This photo shows the Allenius iviei ladybug from above. Its head is not visible from this angle. CREDIT: Photo courtesy of Michael Ivie

This photo shows the Allenius iviei ladybug from above. Its head is not visible from this angle.
CREDIT: Photo courtesy of Michael Ivie

Rare New Species of Headless Ladybug Discovered in Montana

Finding a ladybug in the garden is a sign of good luck. Ross Winton, a Montana State University student, not only found good luck but also made scientific history when he discovered a rare species of ladybug considered headless because it can tuck its head inside its body just like a turtle, reports Reuters.

His discovery, made in a Montana sand dune, was one of only two headless ladybugs, also known as ladybird beetles, ever discovered, with another specimen of this rare species a female ladybug found in Idaho.

According to Live Science, Winton’s discovery allowed researchers to confirm that the two specimens belong to a new species, which they named Allenius iviei.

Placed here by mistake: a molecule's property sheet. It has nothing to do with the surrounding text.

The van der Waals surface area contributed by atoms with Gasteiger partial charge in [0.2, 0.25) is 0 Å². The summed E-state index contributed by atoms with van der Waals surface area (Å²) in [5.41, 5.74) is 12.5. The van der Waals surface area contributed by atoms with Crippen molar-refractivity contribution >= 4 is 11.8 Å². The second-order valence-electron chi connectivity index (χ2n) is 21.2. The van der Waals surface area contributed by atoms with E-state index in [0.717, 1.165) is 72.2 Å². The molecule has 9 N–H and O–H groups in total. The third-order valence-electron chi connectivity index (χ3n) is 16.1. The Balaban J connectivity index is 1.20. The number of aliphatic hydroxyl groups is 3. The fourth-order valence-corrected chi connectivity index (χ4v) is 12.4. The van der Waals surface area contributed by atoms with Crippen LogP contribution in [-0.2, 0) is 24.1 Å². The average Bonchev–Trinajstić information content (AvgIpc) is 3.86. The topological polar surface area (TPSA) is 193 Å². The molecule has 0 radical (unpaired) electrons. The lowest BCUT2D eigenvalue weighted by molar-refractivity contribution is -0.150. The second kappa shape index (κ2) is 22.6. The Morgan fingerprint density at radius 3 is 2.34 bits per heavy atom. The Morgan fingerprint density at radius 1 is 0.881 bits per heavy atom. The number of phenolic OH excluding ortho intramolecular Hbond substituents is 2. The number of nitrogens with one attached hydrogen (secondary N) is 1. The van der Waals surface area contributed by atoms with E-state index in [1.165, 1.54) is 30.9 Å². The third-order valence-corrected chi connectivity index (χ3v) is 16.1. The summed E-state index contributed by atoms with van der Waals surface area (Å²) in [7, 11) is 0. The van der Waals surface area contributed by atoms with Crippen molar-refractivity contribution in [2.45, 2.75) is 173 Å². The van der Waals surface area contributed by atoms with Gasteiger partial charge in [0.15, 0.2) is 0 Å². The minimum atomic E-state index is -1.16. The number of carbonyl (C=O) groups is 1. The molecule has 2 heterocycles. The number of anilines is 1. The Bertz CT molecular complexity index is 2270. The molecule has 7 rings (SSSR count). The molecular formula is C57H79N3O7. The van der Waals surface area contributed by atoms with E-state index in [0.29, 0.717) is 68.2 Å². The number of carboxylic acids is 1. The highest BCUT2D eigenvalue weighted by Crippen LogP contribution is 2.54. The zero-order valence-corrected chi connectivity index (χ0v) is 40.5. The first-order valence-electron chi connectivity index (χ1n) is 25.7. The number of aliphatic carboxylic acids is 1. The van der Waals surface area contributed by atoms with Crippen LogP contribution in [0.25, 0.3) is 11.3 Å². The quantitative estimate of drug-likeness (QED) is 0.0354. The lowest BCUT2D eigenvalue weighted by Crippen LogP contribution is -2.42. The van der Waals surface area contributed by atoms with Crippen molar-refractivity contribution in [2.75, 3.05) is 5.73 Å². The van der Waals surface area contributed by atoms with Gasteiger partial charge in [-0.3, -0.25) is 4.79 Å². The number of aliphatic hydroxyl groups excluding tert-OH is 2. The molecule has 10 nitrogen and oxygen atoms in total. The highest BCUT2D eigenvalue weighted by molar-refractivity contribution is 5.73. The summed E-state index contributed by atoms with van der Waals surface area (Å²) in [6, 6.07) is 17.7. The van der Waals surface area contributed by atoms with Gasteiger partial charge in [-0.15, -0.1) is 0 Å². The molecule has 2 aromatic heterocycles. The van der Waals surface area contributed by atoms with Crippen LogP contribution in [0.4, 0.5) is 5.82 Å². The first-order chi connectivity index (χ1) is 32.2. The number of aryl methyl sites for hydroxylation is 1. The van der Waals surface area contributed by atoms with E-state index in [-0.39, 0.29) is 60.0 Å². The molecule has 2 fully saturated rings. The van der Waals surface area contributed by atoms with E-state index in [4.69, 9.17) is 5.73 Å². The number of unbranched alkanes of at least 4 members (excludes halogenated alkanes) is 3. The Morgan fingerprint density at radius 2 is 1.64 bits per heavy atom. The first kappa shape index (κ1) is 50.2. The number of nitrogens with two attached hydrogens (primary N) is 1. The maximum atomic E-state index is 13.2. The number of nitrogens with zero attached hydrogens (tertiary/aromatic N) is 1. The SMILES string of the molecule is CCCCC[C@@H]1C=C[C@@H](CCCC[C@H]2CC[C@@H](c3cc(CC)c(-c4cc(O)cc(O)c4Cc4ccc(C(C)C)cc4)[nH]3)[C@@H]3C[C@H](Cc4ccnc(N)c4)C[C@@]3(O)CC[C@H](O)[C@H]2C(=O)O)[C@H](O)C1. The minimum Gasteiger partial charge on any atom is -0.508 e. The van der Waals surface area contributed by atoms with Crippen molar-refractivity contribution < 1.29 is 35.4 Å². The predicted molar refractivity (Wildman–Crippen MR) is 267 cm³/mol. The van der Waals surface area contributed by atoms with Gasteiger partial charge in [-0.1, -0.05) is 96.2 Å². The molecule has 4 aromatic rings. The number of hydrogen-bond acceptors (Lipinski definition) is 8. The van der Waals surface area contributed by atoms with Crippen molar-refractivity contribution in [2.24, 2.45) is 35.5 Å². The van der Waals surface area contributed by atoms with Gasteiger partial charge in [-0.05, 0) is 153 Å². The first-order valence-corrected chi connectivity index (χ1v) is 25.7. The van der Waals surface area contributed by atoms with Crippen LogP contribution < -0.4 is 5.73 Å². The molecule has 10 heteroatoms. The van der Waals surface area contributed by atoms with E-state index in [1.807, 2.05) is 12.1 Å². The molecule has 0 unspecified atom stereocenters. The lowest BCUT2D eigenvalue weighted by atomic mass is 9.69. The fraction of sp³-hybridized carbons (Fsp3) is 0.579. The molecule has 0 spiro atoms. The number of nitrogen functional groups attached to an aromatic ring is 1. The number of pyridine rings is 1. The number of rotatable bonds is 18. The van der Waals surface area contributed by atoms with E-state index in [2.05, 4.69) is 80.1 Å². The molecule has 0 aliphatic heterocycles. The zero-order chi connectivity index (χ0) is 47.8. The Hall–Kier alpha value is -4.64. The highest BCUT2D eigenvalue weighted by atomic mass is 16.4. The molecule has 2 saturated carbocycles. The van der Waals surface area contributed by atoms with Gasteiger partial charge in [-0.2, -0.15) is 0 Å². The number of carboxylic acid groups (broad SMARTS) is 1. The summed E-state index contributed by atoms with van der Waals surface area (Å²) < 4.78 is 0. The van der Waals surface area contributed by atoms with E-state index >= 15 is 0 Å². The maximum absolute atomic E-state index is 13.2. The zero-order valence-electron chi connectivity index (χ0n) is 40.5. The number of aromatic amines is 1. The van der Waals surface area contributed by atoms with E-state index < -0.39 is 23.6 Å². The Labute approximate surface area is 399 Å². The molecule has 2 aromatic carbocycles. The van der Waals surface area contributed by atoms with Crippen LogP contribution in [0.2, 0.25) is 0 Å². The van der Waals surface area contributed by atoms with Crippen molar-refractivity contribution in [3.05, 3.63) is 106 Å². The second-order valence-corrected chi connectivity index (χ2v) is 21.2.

“The tiny species is known from only two individuals, one male and one female, making it qualify for the rarest species in the USA,” Michael Ivie, an MSU entomologist and Winton’s former adviser, said in a statement.

“The species is very unusual not only because of its small size, unique habitat and rarity, but the fact that its head is pulled back into a tube in its thorax makes its biology quite a mystery,” Ivie added.

Collaborating on his new discovery with scientists in Australia, Winton was offically given the rights for claiming discovery of this new species of insect and a story about his discovery recently appeared in the scientific journal Systemic Entomology.

Winton has named the new headless ladybug species after one of his MSU professors, Michael Ivie, calling it Allenius Iviei on an official basis and “Winton Ladybird Beetle” as its common name.